• People often refer to a  permit  when they want to migrate. There is no such thing. You do not get a permit, you apply for a visa, and a visa allows you certain privileges and rights, i.e. right to work, right to stay, right to enter Australia multiple times, or restricting the nature of allowed activities.


  • This is what you need to move to Oz – either permanently, or temporarily.
  • You get various “types” of visa e.g. Student visa, holiday visa, temporary residence visa,
    • Permanent residence visa etc.  There are over 120 types and subclasses of visa …. and depending on your circumstances, you can apply for one or more of these visas
    • Certain visas allow you to work here, others to conduct business, others to study and so forth.
    • Your visa will allow you to do “anything” unless it has a restriction printed on it, or unless the criteria for the specific visa restricts certain activities e.g. work or study restrictions.


  • Permanent Residence – this  visa allows you to stay in Australia indefinitely. You have basically the same rights as a citizen e.g. access to social security, but no Aus passport and you are not required to vote (mandatory for citizens).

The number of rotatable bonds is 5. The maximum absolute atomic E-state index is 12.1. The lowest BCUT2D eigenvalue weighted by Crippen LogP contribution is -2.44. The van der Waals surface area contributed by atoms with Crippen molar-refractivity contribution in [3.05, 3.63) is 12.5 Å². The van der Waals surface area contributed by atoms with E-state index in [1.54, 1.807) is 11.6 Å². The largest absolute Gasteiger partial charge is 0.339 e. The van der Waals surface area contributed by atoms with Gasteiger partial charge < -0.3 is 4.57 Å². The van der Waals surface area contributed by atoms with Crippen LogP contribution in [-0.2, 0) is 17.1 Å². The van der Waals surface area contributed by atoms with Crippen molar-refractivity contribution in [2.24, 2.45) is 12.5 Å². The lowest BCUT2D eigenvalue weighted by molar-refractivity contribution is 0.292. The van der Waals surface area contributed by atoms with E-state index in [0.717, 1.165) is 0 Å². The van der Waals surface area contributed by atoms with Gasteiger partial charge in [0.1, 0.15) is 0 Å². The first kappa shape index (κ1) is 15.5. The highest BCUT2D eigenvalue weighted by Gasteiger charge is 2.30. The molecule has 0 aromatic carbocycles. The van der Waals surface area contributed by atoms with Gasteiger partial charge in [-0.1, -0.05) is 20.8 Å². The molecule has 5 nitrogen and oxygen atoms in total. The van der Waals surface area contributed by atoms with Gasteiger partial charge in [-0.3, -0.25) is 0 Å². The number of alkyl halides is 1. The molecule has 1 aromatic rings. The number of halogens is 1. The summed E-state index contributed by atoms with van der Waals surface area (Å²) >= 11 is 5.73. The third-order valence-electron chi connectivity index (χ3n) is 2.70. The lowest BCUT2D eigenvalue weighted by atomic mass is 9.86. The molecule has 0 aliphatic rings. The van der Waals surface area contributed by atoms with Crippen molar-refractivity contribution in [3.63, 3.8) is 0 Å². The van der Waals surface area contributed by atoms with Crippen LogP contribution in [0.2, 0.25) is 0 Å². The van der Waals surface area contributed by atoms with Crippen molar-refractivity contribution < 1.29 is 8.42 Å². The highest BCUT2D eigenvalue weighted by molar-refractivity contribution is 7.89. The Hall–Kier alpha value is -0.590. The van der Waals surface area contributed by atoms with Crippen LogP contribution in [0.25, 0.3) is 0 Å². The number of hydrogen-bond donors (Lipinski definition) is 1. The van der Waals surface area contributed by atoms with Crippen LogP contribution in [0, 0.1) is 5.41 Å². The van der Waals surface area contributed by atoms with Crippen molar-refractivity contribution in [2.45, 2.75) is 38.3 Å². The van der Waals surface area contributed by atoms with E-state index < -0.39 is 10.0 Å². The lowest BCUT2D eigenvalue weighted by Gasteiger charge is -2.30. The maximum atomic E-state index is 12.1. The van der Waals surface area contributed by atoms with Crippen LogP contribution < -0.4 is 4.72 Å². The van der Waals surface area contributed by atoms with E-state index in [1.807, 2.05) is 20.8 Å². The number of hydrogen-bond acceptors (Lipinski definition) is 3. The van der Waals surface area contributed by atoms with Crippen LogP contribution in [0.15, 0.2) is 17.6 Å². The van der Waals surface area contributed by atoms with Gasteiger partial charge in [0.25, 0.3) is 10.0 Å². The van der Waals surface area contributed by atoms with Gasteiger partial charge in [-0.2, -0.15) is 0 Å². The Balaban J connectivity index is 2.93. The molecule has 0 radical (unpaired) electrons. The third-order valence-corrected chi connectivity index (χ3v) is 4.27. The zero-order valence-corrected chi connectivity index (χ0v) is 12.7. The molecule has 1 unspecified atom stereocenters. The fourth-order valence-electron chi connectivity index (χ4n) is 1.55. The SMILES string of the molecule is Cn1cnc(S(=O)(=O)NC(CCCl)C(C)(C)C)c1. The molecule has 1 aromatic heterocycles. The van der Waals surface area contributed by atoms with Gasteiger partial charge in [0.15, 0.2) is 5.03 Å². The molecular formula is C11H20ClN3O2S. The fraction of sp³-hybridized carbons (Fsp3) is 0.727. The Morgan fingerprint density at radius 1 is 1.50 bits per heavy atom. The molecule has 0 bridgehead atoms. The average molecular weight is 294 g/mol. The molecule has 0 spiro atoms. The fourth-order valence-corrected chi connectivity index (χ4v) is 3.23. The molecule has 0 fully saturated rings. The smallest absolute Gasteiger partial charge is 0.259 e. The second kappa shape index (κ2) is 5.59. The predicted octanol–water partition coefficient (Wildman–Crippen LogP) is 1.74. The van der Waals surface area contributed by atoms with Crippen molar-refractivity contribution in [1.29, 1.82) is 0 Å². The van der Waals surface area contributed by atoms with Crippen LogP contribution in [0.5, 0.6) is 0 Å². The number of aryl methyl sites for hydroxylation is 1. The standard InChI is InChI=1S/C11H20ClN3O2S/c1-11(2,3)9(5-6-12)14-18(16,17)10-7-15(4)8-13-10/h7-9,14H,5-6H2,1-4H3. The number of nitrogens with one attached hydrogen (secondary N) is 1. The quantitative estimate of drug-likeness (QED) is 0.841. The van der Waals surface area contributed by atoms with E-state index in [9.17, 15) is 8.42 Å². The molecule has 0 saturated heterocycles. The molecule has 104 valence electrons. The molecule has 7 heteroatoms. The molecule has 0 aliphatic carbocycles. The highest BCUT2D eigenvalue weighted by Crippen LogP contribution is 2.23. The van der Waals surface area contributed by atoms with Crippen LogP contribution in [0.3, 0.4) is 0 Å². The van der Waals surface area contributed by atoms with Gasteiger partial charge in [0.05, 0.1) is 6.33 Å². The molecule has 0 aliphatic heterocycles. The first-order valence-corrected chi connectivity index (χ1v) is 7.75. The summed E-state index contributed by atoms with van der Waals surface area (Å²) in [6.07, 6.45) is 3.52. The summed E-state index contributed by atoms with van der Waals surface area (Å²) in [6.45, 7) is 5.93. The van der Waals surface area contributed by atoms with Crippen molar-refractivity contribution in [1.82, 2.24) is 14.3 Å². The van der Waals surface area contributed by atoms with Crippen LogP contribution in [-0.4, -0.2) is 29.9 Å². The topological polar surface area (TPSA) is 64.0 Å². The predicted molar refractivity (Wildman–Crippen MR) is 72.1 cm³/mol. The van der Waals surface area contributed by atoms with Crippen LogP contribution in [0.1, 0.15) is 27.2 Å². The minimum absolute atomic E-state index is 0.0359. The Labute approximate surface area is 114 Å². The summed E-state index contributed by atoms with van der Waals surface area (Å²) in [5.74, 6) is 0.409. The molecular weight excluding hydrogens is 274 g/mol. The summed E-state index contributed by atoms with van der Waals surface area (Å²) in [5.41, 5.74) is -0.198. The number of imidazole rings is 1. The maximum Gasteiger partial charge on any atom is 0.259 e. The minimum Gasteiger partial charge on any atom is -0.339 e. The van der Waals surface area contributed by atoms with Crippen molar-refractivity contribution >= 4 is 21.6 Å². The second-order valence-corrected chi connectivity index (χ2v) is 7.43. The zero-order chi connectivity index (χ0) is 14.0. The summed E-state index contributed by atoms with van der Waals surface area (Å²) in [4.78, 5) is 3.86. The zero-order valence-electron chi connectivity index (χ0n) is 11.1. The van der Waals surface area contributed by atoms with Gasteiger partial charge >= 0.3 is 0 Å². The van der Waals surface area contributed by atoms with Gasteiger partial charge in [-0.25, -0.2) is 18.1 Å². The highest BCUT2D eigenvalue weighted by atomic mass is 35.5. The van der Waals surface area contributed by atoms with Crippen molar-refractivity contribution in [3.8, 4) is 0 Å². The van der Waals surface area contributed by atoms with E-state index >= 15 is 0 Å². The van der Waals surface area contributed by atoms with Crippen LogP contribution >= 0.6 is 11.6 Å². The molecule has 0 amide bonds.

• Generally you have 4 to 5 years in which to enter Australia after grant of a PR visa


  • This is a Temporary Residence Visa.
  • It is “used” (applied for) by many different profiles i.e. for holiday purposes, for study purposes, to live in Australia for a period of up to 4 years and so forth.
  • Many people who just fail to meet a PR requirement, come over on a TR and then the work towards a position where they can apply for a PR visa e.g. establish a business here, gain additional qualifications and many more options. BCIS will NEVER recommend a TR visa for these applicants unless we are certain that they will have a good shot at a PR visa later on.

Member of a family unit

  • All members of a family unit may apply for a visa at the same time – no additional charges apply.
  • Person A is a member of the immediately family of another person B if A is a spouse of B, or, A is a dependent child of B, or, A is a parent of B, and B is not 18 years or more.
  • A dependent child: Is  child that is wholly dependent on his parents for financial and emotional support (usually under 21 and a full time student if over 18)

Designated areas